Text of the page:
I increasingly started watching the channel last year because of its political focus, and for the novelty of seeing outspoken liberals on television. How often does one hear a news anchor rant against the corruption of Bush's Washington, after all? As the campaign progressed, however, it became clear that neither Matthews nor Olbermann could stand Hillary Clinton. This, I must admit, I found appealing, too--especially because I agreed with the hosts that some of the Clinton campaign's tactics have been either ridiculous or dirty or both.

Still, a downside quickly surfaced. Shuster's "pimping" remark and Matthews's crude (even if somewhat accurate) comment about the Monica Lewinsky scandal being a boon for Hillary's political career were notable precisely because they had nothing to do with policy or ideology. It wasn't as if Shuster and Matthews and Olbermann were siding with Obama on the issue of individual mandates. Rather, by giving "the personal" precedence over "the political," the network was using Hillary Hatred to fuel its coverage in a similar fashion to how Fox News uses Democrat Hatred to excite its viewers. But there is a distinction here that makes MSNBC's agenda almost more disquieting than Fox's. With Fox, I have to believe that most people know they're watching something that approximates GOP talking points (seeing an analyst like Paul Begala spin for Hillary on CNN doesn't really stick, either; everyone knows he's an apparatchik). With MSNBC, however, the bias is much harder to pin down. Does it stem from a personal vendetta? Sexism? Corporate diktat? Who knows? (snip) Conservatives have ably chipped away at the press's credibility these past few years, with disturbing results; now--consciously or not--with their aggressive, intra-Democrat side-taking, MSNBC is doing the same thing.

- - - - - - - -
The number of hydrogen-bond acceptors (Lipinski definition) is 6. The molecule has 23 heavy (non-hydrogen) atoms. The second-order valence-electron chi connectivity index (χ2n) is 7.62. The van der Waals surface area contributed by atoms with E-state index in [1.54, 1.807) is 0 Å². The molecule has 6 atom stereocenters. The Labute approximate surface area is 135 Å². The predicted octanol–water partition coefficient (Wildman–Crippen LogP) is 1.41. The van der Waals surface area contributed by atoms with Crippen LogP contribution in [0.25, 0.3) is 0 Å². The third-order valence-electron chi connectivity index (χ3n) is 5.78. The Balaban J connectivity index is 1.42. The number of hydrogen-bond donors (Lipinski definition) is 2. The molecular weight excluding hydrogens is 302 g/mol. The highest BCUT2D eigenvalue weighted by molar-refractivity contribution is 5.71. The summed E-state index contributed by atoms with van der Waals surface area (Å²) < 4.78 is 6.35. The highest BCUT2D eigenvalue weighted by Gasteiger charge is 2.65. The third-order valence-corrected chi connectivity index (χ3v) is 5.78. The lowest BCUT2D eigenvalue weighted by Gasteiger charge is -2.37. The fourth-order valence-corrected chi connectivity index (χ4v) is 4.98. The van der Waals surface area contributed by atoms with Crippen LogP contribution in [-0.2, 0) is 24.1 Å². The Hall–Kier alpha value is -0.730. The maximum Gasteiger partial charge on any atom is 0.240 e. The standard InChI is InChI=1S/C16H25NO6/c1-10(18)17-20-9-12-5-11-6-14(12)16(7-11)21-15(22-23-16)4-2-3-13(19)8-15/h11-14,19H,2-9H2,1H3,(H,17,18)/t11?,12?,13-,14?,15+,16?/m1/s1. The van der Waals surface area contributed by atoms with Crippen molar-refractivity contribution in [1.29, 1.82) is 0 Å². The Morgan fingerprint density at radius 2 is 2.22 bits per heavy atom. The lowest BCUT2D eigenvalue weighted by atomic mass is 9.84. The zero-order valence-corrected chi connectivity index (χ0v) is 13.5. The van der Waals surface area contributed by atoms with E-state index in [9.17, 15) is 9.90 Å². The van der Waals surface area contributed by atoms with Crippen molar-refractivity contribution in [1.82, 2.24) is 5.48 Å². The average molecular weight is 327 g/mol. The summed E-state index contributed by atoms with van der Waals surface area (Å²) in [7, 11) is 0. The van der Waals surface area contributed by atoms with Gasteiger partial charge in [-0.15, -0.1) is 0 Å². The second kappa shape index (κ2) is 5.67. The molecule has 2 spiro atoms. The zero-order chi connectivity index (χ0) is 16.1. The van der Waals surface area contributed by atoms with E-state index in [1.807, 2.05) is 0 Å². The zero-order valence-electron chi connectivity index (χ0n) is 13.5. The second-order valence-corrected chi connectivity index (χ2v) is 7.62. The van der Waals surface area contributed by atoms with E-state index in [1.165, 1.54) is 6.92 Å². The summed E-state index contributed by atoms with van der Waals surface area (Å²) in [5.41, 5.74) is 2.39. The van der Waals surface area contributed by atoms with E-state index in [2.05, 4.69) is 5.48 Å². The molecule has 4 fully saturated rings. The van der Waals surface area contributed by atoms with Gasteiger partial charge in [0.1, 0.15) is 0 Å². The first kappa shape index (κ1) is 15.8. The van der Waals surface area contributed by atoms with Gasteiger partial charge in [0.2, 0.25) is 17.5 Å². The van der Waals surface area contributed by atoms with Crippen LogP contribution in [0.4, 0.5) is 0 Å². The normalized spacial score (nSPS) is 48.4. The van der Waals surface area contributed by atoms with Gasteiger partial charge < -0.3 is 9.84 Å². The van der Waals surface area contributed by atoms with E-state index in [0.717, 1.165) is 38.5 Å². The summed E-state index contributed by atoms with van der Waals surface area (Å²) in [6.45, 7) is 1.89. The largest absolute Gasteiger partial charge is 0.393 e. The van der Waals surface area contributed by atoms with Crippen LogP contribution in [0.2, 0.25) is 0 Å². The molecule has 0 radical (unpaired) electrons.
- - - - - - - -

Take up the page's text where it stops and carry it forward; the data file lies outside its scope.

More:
Dangerously, too, MSNBC's coverage can lead to a perverse sort of cognitive dissonance in viewers like, well, me. Throughout the primary process, I often found myself much more bullish on the Illinois Senator's chances after watching MSNBC than I had any reason to be. After Obama's Iowa victory, for instance, I remember hearing Matthews' description of a giant "wave" of Obamamania sweeping across the nation; surely, the race was over. Likewise, during the month of February, when Obama won eleven straight primaries, I recall watching the network and occasionally convincing myself that Clinton was certain to drop out before Texas and Ohio because her chances had become so diminished. The problem here is that when supposedly "straight" news anchors phrase questions in leading ways, and report one campaign's spin as if it were fact, it distorts what is actually going on in the campaign--even for those of us who make a living obsessing over and writing about politics. And when anchormen themselves shill for Obama, the distinction between his talking points and the truth grows even blurrier still. So, as much as I find MSNBC entertaining, their creation of a parallel, pro-Obama universe is the type of thing I'd expect of Fox. That's when I know it's time to change the channel.

There's more...

Chris Matthews' Clingy Tingly For Obama Nearly "Official" + Olbermann's Blatant Sexism